The drinks have stopped flowing at two local bars after the state's Department of Labor shut them down in a late night raid.
This happened at several bars on Friday throughout Waterbury.
The Stadium is open and they say they really shouldn't have been shut down like the others, and because they were, thousands were lost this weekend.
That establishment was packed on Friday night with people ready to see Jamaican artist Serani.
Instead, they saw officials from the state's Department of Labor and Liquor Commission.
“Random. Stopped business and came in to inspect,” said Michael Edwards, owner of The Stadium.
He was one of four bars that were told to shut down after random inspections turned up violations.
“People coming in the parking lot turned around and left. With social media, they all text their friends and we probably lost 100 people,” Edwards said.
While he said no liquor violations were found, there were labor ones, particularly when it came to the security hired for the show. The state says he misrepresented what should have been employees as independent contractors.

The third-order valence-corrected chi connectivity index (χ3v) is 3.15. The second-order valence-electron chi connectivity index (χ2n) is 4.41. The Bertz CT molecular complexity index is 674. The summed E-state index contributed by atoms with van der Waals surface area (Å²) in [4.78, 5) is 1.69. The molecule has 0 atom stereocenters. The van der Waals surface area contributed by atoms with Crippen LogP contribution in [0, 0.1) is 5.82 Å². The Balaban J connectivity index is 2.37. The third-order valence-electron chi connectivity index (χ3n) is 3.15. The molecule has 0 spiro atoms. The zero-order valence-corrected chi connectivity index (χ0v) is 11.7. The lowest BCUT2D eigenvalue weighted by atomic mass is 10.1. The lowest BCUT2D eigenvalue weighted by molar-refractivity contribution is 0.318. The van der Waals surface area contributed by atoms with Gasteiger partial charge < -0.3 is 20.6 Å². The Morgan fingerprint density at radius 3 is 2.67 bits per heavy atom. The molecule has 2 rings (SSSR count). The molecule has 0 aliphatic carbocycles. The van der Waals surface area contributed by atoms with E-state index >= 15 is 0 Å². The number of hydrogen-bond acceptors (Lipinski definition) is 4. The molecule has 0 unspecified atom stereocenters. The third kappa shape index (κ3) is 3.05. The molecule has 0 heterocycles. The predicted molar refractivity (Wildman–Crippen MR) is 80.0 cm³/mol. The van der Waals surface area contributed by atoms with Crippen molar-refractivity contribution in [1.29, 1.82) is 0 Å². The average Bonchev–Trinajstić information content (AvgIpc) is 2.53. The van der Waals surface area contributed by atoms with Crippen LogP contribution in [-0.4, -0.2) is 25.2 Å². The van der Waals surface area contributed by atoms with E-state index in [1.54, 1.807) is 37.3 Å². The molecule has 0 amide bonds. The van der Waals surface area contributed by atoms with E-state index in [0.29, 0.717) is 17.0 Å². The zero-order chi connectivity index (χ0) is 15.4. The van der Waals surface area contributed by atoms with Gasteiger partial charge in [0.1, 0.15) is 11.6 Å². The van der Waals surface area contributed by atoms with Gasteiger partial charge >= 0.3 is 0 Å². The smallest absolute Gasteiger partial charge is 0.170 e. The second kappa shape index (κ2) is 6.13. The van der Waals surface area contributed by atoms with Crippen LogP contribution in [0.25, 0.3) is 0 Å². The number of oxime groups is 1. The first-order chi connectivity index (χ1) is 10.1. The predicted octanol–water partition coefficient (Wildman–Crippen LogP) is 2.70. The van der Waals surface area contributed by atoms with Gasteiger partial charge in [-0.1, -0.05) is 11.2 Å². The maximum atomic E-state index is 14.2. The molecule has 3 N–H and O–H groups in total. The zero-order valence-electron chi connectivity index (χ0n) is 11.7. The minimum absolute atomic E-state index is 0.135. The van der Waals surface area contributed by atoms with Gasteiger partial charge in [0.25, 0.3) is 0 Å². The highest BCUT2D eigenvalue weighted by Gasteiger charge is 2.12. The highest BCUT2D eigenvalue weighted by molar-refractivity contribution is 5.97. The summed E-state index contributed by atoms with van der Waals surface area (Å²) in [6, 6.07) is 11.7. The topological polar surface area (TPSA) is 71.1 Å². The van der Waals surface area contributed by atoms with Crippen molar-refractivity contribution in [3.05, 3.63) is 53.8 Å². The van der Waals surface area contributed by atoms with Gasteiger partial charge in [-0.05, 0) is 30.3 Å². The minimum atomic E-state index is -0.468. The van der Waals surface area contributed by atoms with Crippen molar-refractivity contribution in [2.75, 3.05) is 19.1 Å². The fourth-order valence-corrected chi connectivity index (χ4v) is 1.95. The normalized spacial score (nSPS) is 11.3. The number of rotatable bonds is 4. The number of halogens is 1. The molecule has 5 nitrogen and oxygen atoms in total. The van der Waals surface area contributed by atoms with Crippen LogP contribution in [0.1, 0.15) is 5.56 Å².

“I hired one security officer who said he'll bring in five guys. Five guys who were going to come in,” Edwards said.
The state also hit The Stadium for not having workers comp but Edwards says the insurance simply lapsed and it was an honest mistake.
“I called my insurance company and it was rectified in two hours, by 10 a.m. Saturday morning,” Edwards said.
He had the proof, resulting in the state sending a notice on Monday, allowing him to reopen Monday night, but he says the lasting damage has already been done.
“How does a small business who is just scraping by to survive, get past all that negative publicity,” Edwards said.
Eyewitness News went to check out the others Monday night and saw Scruples on Watertown Avenue and Prestige on East Main still closed with notices posted in the windows.
The Brass House on South Main was open, and a worker said it was a misunderstanding, but no one wanted to comment further.
Edwards, however, isn't shying away, saying he's hoping the state would try to be sensitive to local owners.
“The state's in a wild deficit and we're paying overtime to come out and make sure there's an insurance policy in place when it can be rectified during business hours,” Edwards said.
Right now, no fines have been levied, but Edwards says even though he's cleared everything up, he's expecting them soon and is ready to appeal.
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